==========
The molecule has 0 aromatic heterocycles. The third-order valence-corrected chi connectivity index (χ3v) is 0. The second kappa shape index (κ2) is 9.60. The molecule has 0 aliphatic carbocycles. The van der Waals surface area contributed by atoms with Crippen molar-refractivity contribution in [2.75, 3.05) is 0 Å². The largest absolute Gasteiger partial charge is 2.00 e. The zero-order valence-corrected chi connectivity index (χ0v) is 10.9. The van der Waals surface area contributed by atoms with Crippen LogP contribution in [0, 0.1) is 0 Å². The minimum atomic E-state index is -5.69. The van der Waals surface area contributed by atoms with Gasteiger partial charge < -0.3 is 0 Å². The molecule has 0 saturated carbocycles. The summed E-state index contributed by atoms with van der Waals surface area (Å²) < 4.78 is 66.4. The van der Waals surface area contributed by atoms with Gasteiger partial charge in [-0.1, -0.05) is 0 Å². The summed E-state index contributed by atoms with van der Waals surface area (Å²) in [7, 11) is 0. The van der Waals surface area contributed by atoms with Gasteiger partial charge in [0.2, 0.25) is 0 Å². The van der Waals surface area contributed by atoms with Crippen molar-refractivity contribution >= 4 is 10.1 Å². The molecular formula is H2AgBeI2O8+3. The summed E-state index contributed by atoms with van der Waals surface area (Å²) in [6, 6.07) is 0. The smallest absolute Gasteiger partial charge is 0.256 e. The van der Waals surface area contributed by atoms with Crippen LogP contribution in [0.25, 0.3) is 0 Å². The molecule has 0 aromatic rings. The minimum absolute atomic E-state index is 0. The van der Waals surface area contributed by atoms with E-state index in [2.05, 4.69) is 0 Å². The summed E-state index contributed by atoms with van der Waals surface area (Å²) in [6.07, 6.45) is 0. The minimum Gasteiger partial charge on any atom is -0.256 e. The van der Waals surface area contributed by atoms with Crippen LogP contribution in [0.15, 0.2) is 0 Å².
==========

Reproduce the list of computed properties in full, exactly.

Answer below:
The molecule has 0 aromatic heterocycles. The third-order valence-corrected chi connectivity index (χ3v) is 0. The second kappa shape index (κ2) is 9.60. The molecule has 0 aliphatic carbocycles. The van der Waals surface area contributed by atoms with Crippen molar-refractivity contribution in [2.75, 3.05) is 0 Å². The largest absolute Gasteiger partial charge is 2.00 e. The zero-order valence-corrected chi connectivity index (χ0v) is 10.9. The van der Waals surface area contributed by atoms with Crippen LogP contribution in [0, 0.1) is 0 Å². The minimum atomic E-state index is -5.69. The van der Waals surface area contributed by atoms with Gasteiger partial charge < -0.3 is 0 Å². The molecule has 0 saturated carbocycles. The summed E-state index contributed by atoms with van der Waals surface area (Å²) < 4.78 is 66.4. The van der Waals surface area contributed by atoms with Gasteiger partial charge in [-0.1, -0.05) is 0 Å². The summed E-state index contributed by atoms with van der Waals surface area (Å²) in [7, 11) is 0. The van der Waals surface area contributed by atoms with Gasteiger partial charge in [0.2, 0.25) is 0 Å². The van der Waals surface area contributed by atoms with Crippen molar-refractivity contribution >= 4 is 10.1 Å². The molecular formula is H2AgBeI2O8+3. The summed E-state index contributed by atoms with van der Waals surface area (Å²) in [6, 6.07) is 0. The smallest absolute Gasteiger partial charge is 0.256 e. The van der Waals surface area contributed by atoms with Crippen LogP contribution in [0.25, 0.3) is 0 Å². The molecule has 0 aromatic rings. The minimum absolute atomic E-state index is 0. The van der Waals surface area contributed by atoms with E-state index in [2.05, 4.69) is 0 Å². The summed E-state index contributed by atoms with van der Waals surface area (Å²) in [6.07, 6.45) is 0. The minimum Gasteiger partial charge on any atom is -0.256 e. The van der Waals surface area contributed by atoms with Crippen LogP contribution in [0.15, 0.2) is 0 Å².